Staller photo exhibit gives filmgoers a new perspective

By Taylor Yon
Marjory Stoneman Douglas High School

and Nijha Young
Baldwin High School

Moviegoers attending the Stony Brook Film Festival this month are also in for a second visual treat. The Faces and Places: Photographs from the Kellerman Family exhibit at the Paul W. Zuccaire Gallery in the Staller Center runs parallel to the 10-day independent film festival, so attendees can visit while on campus.

The collection consists of more than 60 still photographs — in black and white and color — taken by 10 internationally renowned photographers including Walter Iooss, Kristin Capp, Ralph Gibson, and James Nachtwey. Iooss’ work features sports stars at rest and in action while Capp’s focuses on the humanity of people from around the world.

Karen Levitov, curator and director of the Paul W. Zuccaire Gallery at Stony Brook University looks at photos of the Faces and Places exhibit on Friday, July 20. The exhibit features the work of famous photographers and encourages viewers to consider different cultures. (Photo by Brianna Depra.)

“I felt that these were very strong works by some really well-known fine art and documentary photographers,” said Karen Levitov, curator and director of the Zuccaire Gallery. “I’m really compelled by the work of Kristin Capp, who is a photojournalist. She has gone to Brazil and many other places around the world, capturing the people and the places in different areas.”

Levitov added that there were a number of other photographers whose work inspires viewers to consider different cultures worldwide.

The gallery is open and admission is free during the film festival from July 19 to 28 and August 27 to September 29.

Filmgoers may find the art experience both convenient and informative. One visitor said the art gave her a new perspective on the modern world.

“It lets people see the world in a way that’s different perhaps than the speed of everything that’s happening around them in terms of crazy politics, crazy social situations,” Corinna Kirsch of Conroe, Texas said. “It allows you to step back and to be able to imagine the world differently. It’s very important.”

Photos to Stay on Campus

After the exhibit closes in September, the photographs will find their way to many departments across campus for wider viewing. The photos were donated to Stony Brook University by alumna Katherine King Kellerman, whose family collected them over many years. The Kellerman family was motivated by the thought that the pieces could be enjoyed by a much broader audience, Levitov said, adding that the artwork will be distributed throughout the campus.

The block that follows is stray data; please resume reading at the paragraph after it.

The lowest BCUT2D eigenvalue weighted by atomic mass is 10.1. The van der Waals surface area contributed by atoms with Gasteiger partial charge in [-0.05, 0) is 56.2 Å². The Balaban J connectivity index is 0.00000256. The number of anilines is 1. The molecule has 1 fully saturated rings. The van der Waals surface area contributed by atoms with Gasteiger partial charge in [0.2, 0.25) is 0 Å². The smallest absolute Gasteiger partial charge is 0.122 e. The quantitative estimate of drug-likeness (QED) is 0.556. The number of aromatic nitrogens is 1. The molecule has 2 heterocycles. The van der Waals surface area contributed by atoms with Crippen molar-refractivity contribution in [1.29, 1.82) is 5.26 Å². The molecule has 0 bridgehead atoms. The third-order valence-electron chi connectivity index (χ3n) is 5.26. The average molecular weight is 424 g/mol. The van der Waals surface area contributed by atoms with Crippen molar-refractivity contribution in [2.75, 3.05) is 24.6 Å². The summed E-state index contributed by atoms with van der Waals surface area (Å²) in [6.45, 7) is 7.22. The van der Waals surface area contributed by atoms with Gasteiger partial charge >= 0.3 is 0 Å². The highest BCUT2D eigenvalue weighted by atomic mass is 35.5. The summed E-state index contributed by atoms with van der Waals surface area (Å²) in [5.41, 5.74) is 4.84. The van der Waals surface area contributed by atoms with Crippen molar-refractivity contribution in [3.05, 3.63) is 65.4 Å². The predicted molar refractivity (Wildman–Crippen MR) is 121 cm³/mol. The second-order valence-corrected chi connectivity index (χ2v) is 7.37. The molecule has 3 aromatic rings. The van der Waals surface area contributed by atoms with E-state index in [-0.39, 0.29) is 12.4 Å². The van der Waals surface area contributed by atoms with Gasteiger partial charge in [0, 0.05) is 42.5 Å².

“After this, we’ll take this down, repaint the walls and put up a faculty exhibition,” she said. That exhibit will feature the photographic works of the Studio Art faculty.

Christian Miller: A journey through filmmaking

By Nijha Young
Baldwin High School

Christian Miller has showed interest in film since he began shooting YouTube videos on a friend’s channel in seventh grade.

Christian, a rising senior at St. John the Baptist High School in West Islip, was responsible for creating scripts and directing short comedy videos for the channel.

The oldest of four children, Christian has continued cultivating his interest in film throughout his high school years. On top of balancing a class schedule consisting of Creative Writing, Speech, AP Literature and U.S. History, among other courses, Christian contributed to the school’s newspaper and broadcasting department for the past three years.

Though Christian’s early film work focused mainly on comedy, his style expanded to various genres and perspectives over time.

“He goes through a variety of different things,” explained Andrea Miller, his mother. “Sometimes he’ll write from more of a historical, social studies, even current events nature and then it’s a little more straight-laced.”

Although Christian hopes to continue working on comedic movies in the future, Mrs. Miller said that he is also the type of person who is often willing to “try anything new.”

The West Islip teen’s experience, however, is not limited to what goes on behind the scenes of a production. Christian has also acted in a number of short films in addition to school productions like “The Music Man.”

The next step for Christian is deciding where to pursue his aspiration. At the moment, he is interested in attending Hofstra University or the University of Rhode Island. Whichever college Christian chooses, his field of study is not in doubt.

“I decided to stick with filming just because it made me happy when I did it with my friends,” Christian said.